To simply explain, the main problem Nietzsche has in relation to Language is that it calls to mind it’s metaphysics which is that of reason, the problem with reason is that the person with reason (as of all of us) believe that the will or ego is it’s own cause because we believe we have our own autonomy which is basically the question of free will and this is what Nietzsche is very sceptical about because he is a biological determinist.

I quote: 

“in the ego as being, in the ego as substance, and which projects it’s belief in the ego substance on to all things – only thus does it create the concept ‘thing’… being is everywhere thought in, foisted on, as cause; it is only from the conception ‘ego’ that there follows the concept ‘being’

when he brings up that ego is creator of the concept ‘thing’ is very interesting as is something better talked about in another chapter from this book but for nietzsche right now the great fatal error in this case is the idea, i quote: “that the will is something which produces an effect- that will is a faculty”

To clarify, this really boils down to this fundamental core problem: will as cause is a fallacy for nietzsche because he doesn’t believe in free will and this belief in will as cause for past philosophers has made many philosophers live under a delusion of thought according to Nietzsche, this dilison of free will or will as cause has made past philosophers according to nietzsche believe in the ability to reason which is to conceptualise and create high ranking thought which leads to the denigration and validity of the senses, and thus, to view all in the world as being and not becoming. This belief in reason and will as cause for nietzsche allowed philosophers of the past to believe in the platonic forms of perfection and that Reason itself (because it is not empirical) has been ordained to us by a higher being or that we originate from transcendance, therefore, Language (for nietzsche) causes us to think we are in contact with a higher being because we believe in Will as Cause, ego as being and reason being associated with it and being part of language itself. To Nietzsche this idea is all a load of baloney because he is a biological determinist and rejects the platonic philosophy of being over becoming. In another video on this book series dig in a bit more to why he doesn’t believe in free will or will as cause.

In the end of this section nietzsche writes the following which solidifies his views on Language linked to Reason,  will as cause & God, saying: “I fear we are not getting rid of God because we still believe in grammar”

Part 6: Conclusion

In the final section Nietzsche writes out a compressed conclusion in four propositions, I will read this out to end:

proposition 1:

“the grounds upon which ‘this’ world has been designated as apparent establish rather its reality – another kind of reality is absolutely indemonstrable”

proposition 2:

“the characteristics of which have assigned to the ‘real being’ of things are the characteristics of non-being, of nothingness – the ‘real’ world has been constructed out of the contradiction to the actual world”

proposition 3:

“To talk about another world than this is quite pointless”

proposition 4:

“to divide the world into a ‘real’ and an ‘apparent’ world, whether in the manner of christianity or in the manner of kant is only a suggestion of decadence – a symptom of declining life… That the artist places a higher value on appearance that on reality constitutes no objection to this proposition. For ‘appearance’ here signifies reality ONCE MORE, only selected, strengthened, corrected… The tragic artist is not a pessimist – it is precisely he who AFFIRMS ALL that is questionable and terrible in existence, he is dionysian…”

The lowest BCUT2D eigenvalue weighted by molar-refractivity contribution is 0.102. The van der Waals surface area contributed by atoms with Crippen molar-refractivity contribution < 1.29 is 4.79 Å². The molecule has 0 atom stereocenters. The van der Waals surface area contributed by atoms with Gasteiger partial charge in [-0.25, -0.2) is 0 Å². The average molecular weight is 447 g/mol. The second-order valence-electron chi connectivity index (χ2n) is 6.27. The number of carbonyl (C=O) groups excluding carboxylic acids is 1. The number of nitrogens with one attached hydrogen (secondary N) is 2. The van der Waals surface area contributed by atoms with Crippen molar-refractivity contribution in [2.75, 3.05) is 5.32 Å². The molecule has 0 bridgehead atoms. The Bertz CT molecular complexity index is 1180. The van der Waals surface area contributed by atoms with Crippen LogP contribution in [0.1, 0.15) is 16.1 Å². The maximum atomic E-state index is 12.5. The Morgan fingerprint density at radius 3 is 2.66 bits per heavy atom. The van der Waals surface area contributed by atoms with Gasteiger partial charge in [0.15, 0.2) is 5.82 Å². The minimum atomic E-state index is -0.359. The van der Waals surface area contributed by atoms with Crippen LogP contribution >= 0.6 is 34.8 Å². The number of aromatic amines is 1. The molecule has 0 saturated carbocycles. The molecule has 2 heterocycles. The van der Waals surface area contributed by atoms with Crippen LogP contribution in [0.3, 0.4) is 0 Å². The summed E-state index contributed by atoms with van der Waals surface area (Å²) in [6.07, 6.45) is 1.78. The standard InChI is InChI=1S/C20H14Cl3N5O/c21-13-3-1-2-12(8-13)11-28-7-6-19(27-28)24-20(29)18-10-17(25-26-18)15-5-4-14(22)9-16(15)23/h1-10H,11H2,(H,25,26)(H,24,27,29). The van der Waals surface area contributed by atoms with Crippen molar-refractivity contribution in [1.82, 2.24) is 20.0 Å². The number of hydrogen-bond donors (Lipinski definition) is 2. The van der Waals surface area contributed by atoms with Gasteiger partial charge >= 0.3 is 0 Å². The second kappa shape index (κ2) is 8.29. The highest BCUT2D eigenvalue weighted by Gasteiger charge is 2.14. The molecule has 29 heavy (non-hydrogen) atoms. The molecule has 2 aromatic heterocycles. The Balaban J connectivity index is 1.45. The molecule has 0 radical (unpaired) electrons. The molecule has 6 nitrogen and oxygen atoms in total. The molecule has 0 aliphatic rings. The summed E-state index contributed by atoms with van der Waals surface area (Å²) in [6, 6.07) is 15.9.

3 thoughts on “Nietzsche VS Plato | Twilight of the Idols | Philosophy

  1. I have never heard Nietzsche described as not a believer in free will. His whole philosophy is based on creativity and that implies a creator/artist who DECIDES to create new values,etc… I’m not sure where you discovered this idea about him being a biological determinist.


    1. It’s not the idea that WE DECIDE but it is OUR WILL(S) which directs us, for Nietzsche we are a “string of fate” whereby our different wills direct us, he saw free will as an error and this is well preached in twilight of the Idols:

      “Men were thought of as ‘free’ so that they could become guilty; consequently, every action had to be thought of as willed, the origin of every action as lying in the consciousness.”

      he was an advocate for the sciences due to their reliance on the senses to understand the world, maybe claiming him to be a biological determinist is a bit far reaching into the scientific realm for him but he doesn’t believe in the idea of self causation.

      “A brazen wall of fate; we are in prison, we can only dream ourselves free, not make ourselves free”


    2. Nietzsche of course flirts with both of the aforementioned ideas, as his usual with such topics that require a certain asubjectivity on the part of the person. He seems to understand Darwinism in some under a more abstract lense that, although can be read through the scientifical process, can be described in pure words. This is what he does with great precision in fact, when he talks about the various populations of the world and foresees a future for them based on their axiomatic presuppositions (see where he talks about the Jews in the second untimely meditation).
      The factor someone can use that you call “decision” and “free will” is that which I’d call “vital will”. Conscious of the axioms of the time and space that confines you, you still decide to strive further than the rest of your peers in order to reach great heights. Nietzsche thus uses both determinism and free will in this sense, putting them in relation through the subjectivity of the perceiver